Funny the World...

THE TOOTH, THE WHOLE TOOTH

May 11, 2000

I've broken a tooth. I was munching a pretzel dipped in sesame mustard (which we bought in Napa last weekend) and it seemed more firm than it should have been. I felt around my mouth, and sure enough--there was half my tooth and a big hole in a molar. Damn.

This isn't the tragedy that it once would have been. In fact, I almost gleefully called the dentist. Dental wimp no more, I had no fear whatsoever in calling Cindy's office and getting the first available appointment (next Thursday).

My very first dental appointment was with a friend of the family back sometime in the 1940s. Dr. Macy (I can slander him here; he's long dead) not only had old fashioned equipment, he also got angry with you if you expressed pain or discomfort. He used a slow speed drill, was reluctant to give any sort of pain killer, had no water on the drill, so it would get bloody hot as it was working--and he didn't believe in x-rays. My experiences with him were not good.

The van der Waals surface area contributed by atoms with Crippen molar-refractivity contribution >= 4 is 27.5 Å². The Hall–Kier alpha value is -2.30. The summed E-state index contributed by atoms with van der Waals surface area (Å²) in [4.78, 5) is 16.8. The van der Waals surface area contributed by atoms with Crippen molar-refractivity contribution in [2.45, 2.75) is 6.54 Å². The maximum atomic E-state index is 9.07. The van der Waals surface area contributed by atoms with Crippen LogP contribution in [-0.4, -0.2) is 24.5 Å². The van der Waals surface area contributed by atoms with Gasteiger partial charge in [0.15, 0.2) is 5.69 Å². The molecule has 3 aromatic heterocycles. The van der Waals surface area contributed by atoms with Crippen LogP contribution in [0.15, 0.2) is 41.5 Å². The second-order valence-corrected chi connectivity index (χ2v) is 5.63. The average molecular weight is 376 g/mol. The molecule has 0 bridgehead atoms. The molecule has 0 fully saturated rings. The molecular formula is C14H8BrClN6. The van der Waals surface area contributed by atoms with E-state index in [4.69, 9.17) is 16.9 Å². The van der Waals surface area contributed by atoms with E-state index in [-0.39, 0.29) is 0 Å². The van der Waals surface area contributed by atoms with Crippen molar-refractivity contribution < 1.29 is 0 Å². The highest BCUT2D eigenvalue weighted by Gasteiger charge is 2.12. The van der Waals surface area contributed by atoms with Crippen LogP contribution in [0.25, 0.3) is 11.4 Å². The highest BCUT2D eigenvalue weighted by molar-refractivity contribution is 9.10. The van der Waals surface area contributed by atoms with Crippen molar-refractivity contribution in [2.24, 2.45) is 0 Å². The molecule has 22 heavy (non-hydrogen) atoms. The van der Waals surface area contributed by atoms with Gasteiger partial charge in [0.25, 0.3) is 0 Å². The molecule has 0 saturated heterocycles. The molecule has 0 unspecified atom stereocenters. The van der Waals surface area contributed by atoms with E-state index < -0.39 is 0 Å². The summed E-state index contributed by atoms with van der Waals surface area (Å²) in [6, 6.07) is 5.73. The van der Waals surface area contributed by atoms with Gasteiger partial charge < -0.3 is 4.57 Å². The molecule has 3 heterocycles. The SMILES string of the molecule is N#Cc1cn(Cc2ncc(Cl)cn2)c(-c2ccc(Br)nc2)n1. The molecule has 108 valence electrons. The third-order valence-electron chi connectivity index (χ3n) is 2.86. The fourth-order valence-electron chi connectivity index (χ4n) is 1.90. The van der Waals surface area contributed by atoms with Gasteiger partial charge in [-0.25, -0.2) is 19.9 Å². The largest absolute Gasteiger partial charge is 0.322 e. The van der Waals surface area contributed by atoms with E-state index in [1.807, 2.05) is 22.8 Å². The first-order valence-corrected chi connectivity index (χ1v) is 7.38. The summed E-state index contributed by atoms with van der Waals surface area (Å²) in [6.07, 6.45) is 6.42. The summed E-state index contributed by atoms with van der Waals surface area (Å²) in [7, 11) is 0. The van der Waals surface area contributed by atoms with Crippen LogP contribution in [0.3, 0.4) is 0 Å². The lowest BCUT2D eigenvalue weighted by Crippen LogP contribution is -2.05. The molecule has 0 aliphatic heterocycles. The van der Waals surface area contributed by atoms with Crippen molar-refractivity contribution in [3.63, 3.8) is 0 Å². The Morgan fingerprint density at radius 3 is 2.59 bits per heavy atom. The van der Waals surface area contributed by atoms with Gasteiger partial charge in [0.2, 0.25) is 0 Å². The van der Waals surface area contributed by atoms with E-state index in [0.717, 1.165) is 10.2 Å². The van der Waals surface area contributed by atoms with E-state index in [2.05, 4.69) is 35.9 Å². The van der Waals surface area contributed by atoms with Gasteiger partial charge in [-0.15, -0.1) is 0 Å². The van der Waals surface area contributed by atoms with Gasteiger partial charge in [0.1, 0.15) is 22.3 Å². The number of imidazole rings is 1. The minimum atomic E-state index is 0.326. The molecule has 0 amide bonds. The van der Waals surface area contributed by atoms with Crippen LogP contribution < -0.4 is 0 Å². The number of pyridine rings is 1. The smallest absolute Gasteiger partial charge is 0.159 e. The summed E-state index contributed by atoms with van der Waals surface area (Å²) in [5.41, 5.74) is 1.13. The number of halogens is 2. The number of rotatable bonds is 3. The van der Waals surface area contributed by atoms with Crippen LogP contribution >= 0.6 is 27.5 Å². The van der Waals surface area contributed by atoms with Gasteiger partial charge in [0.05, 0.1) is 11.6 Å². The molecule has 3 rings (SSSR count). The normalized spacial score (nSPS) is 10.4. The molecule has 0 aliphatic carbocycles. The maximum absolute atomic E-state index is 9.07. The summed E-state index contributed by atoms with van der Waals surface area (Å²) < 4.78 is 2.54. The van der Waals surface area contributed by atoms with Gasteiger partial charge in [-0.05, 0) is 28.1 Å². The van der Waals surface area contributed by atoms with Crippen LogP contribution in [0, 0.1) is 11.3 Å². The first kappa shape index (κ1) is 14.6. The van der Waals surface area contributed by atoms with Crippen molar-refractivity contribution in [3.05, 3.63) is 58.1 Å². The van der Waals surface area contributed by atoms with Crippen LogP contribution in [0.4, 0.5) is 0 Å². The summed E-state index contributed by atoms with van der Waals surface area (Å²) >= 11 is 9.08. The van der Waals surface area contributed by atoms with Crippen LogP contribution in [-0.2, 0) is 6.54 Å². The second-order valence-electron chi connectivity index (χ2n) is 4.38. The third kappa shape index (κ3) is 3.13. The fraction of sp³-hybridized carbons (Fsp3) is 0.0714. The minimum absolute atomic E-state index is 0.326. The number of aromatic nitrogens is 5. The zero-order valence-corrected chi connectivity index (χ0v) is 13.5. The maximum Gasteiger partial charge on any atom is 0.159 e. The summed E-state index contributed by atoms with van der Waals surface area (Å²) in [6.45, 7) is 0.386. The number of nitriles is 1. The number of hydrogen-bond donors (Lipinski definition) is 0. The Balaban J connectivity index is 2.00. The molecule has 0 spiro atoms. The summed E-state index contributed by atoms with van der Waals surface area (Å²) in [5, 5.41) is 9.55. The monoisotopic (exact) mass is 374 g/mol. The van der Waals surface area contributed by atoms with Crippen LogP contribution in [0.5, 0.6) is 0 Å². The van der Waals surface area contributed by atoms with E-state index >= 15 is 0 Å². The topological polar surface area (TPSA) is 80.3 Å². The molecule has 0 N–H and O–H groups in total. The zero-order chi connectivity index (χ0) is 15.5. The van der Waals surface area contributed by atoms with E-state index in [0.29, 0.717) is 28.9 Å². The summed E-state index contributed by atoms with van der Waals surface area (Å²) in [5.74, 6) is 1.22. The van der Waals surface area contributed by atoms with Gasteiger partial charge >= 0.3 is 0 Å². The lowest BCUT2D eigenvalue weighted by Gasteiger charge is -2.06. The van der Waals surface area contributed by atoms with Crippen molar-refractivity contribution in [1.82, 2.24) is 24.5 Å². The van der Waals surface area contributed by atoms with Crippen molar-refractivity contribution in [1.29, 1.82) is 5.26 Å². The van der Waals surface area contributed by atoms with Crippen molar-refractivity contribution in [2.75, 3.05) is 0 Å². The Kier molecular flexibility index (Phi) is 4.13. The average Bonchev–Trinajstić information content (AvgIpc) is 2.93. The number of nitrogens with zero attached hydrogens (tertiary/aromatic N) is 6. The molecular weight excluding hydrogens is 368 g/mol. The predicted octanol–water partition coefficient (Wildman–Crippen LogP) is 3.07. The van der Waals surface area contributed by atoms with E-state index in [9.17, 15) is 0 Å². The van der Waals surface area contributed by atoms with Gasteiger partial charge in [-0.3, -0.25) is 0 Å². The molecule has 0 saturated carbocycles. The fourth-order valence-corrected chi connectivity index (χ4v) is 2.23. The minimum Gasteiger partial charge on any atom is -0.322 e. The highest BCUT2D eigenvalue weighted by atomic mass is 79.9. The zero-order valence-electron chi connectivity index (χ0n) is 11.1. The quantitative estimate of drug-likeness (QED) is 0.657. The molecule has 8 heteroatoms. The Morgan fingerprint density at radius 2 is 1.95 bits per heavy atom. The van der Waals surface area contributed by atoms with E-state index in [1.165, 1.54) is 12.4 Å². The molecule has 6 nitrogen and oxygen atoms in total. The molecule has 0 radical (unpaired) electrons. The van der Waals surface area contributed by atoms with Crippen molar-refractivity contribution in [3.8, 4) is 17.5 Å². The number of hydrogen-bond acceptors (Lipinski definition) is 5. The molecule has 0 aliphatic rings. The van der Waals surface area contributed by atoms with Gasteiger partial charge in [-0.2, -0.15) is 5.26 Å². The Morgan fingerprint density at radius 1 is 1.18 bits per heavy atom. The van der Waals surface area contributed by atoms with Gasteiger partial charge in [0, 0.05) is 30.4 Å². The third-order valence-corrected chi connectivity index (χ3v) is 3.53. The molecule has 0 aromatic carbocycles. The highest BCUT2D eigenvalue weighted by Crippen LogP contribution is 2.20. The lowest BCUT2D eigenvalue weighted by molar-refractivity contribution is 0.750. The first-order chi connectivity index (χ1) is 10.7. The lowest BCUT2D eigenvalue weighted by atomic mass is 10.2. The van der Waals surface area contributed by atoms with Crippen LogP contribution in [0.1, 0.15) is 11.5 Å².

At age 13, I moved on to Dr. Schmoll (also dead now). It was the difference of night and day. Almost literally (I remember Dr. Macy's office as being very dark; in contrast, Dr. Schmoll's office was bright). I had my very first dental x-rays and discovered that Dr. Macy had missed thirteen cavities. I was set up for lots of dental work--but Dr. Schmoll used modern equipment and novocaine and it was such a contrast that I found it almost pleasant. I was even his poster child. My "bite" was so perfect he couldn't believe I'd never worn braces and he hauled me around to another dentist in the building to show off my perfect smile.

But then came The Dark Years.

In 1970, I was pregnant with Tom (#4) and I went to see my then-dentist in Berkeley. At that time I wasn't really all that good about dental hygiene and he read me the riot act. The appointment wasn't painful, but having the dentist yell at me was so embarrassing that I vowed I was never going back. Never, never, never. And I didn't. For more than 20 years. It wasn't fear of pain. I have a high pain threshold and to that point had actually had only minor procedures. It was the fear of the dentist's anger.